Jeffries, Katherine Clark of Massachusetts and Pete Aguilar of California have similarly moved as a trio, all working toward becoming the next generation of leaders. Jeffries could make history if he enters the race to become the nation’s first Black speaker of the House if the Democrats return to the majority.

One idea circulating on Capitol Hill was that Pelosi and the others could emerge as emeritus leaders as they pass the baton to new Democrats.

Outgoing US Speaker of the House of Representatives Nancy Pelosi (L), Democrat of California, greets Representative Hakeem Jeffries, Democrat of New York, after speaking in the House Chamber at the US Capitol in Washington, DC, on November 17, 2022.

First elected to the House in 1987, Pelosi became the trailblazing first woman to be House Speaker. She has long been caricatured by Republicans as the prototypical San Francisco liberal. But Pelosi, whose father was a powerful congressman from Baltimore, has proven her political skill as an adroit legislator, astute vote counter and fundraising powerhouse.

FILE - Thomas D'Alesandro, Jr., former Mayor of Baltimore, talks on March 28, 1961, at the White House in Washington with President John Kennedy after taking the oath to become a member of the Federal Renegotiation Board. Anunciata D'Alesandro and their daughter, Nancy, left, are in the background.

Her Democratic colleagues in various party factions alternately appreciated and also feared Pelosi’s powerful brand of leadership.

Pelosi’s legacy includes passage of the landmark Affordable Care Act during the administration of former President Barack Obama and two impeachments of former President Donald Trump.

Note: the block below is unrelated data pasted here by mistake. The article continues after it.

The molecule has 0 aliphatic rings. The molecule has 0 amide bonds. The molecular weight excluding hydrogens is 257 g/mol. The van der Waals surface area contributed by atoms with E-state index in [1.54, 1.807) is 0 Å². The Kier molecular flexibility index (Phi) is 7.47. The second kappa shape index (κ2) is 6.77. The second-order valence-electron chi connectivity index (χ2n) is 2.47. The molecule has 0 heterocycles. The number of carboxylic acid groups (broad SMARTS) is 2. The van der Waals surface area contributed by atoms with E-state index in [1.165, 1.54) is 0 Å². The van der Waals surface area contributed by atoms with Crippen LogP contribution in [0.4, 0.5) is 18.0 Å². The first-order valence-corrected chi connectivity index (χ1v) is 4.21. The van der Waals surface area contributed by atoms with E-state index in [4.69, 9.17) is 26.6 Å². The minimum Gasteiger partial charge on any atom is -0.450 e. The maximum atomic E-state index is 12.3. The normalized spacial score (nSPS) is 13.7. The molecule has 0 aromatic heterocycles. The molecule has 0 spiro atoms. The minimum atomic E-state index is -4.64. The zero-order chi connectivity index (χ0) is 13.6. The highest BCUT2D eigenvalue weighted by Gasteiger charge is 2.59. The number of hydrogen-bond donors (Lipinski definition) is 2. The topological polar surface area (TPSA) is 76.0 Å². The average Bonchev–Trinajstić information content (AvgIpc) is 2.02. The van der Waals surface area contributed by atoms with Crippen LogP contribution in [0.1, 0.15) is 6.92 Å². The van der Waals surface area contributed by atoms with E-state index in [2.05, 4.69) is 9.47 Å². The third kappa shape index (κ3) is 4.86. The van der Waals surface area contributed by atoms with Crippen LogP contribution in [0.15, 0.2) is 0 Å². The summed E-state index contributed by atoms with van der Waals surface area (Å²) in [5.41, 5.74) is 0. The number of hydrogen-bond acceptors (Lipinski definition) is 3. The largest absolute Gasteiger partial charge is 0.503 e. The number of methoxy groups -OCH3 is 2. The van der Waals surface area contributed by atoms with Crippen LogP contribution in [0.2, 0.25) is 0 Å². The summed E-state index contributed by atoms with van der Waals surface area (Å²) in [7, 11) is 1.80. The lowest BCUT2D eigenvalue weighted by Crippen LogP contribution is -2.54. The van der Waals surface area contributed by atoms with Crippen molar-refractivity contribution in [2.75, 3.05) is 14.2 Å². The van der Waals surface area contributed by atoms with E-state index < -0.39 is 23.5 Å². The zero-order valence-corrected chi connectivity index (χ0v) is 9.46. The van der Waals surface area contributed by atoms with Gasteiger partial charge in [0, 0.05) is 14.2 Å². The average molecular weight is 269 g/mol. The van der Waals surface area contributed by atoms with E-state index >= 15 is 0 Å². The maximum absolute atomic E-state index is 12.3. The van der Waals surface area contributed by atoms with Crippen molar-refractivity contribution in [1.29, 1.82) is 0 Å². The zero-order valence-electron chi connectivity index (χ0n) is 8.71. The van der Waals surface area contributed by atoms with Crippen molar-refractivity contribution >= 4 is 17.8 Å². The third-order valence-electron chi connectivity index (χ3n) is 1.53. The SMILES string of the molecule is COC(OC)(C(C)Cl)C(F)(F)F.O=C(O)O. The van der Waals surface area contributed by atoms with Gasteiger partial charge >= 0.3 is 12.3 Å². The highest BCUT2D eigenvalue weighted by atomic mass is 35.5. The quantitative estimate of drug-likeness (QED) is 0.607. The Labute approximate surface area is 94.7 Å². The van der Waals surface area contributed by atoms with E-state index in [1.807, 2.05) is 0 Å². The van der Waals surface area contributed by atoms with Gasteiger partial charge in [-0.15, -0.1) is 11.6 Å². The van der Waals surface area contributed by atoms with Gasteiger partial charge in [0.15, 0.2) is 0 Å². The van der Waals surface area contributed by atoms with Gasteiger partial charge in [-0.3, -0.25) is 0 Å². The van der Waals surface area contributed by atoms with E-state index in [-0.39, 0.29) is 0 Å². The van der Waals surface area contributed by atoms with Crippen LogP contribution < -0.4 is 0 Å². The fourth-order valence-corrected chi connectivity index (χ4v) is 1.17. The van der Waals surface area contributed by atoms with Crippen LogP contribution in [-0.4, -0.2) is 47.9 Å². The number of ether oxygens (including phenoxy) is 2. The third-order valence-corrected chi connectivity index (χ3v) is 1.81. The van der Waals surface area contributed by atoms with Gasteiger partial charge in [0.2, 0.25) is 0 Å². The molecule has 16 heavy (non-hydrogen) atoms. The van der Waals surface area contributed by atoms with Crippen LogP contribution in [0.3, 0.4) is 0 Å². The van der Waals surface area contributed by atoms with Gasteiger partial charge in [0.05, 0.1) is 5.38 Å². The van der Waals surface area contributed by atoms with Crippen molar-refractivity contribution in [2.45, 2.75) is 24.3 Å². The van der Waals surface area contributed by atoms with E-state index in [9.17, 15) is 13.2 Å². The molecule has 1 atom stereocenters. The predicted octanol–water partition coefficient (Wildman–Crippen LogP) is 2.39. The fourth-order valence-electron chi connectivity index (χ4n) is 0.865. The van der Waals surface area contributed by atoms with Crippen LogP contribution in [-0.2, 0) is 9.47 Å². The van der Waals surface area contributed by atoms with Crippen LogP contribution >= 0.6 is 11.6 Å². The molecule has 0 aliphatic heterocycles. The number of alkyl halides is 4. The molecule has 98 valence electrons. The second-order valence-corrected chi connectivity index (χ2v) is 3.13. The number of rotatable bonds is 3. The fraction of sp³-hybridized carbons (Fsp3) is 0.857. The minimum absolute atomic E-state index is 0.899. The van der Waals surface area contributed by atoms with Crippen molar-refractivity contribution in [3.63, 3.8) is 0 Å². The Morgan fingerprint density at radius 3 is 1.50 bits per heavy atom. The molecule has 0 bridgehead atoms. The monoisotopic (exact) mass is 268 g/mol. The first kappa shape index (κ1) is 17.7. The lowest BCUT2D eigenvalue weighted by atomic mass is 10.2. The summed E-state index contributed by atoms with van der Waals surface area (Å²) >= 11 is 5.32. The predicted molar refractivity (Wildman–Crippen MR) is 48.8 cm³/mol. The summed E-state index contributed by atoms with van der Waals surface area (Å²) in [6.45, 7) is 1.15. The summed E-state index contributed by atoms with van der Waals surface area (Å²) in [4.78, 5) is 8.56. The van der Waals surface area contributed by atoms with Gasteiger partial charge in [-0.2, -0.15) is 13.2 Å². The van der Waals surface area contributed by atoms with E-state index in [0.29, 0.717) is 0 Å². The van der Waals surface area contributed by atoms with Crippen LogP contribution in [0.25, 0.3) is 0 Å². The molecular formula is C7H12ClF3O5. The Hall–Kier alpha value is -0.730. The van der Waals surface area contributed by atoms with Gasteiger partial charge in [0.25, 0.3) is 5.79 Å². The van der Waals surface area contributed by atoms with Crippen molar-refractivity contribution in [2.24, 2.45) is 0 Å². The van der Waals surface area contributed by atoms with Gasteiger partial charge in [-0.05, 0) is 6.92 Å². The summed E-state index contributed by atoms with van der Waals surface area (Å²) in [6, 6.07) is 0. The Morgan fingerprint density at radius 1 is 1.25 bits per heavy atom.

Nancy Pelosi in 1987.

And then there was Jan. 6, 2021 when rioters stormed the U.S. Capitol to halt the planned certification of the 2020 presidential election results. It would be hours before the building was secure.

Never-before-seen video footage played by the House Jan. 6 committee showed Pelosi and other leaders, including Republican allies of President Donald Trump, responding anxiously — and angrily — to the insurrection.

“There has to be some way,” she told colleagues, “we can maintain the sense that people have that there is some security or some confidence that government can function and that you can elect the president of the United States.”

At one point, Pelosi said of Trump, “I’m gonna punch him out.”

House Democratic Caucus Chair Hakeem Jeffries, D-N.Y., arrives to meet with his fellow Democrats, at the Capitol in Washington, Thursday, Nov. 17, 2022. Speaker of the House Nancy Pelosi, D-Calif., told lawmakers today she will step down as Democratic leader but remain in Congress.

In an interview with reporters after her announcement, Pelosi said in the end, after the election, she decided to step down.

“I quite frankly, personally, have been ready to leave for a while,” she said. “Because there are things I want to do. I like to dance, I like to sing. There’s a life out there, right?”

With News Wire Services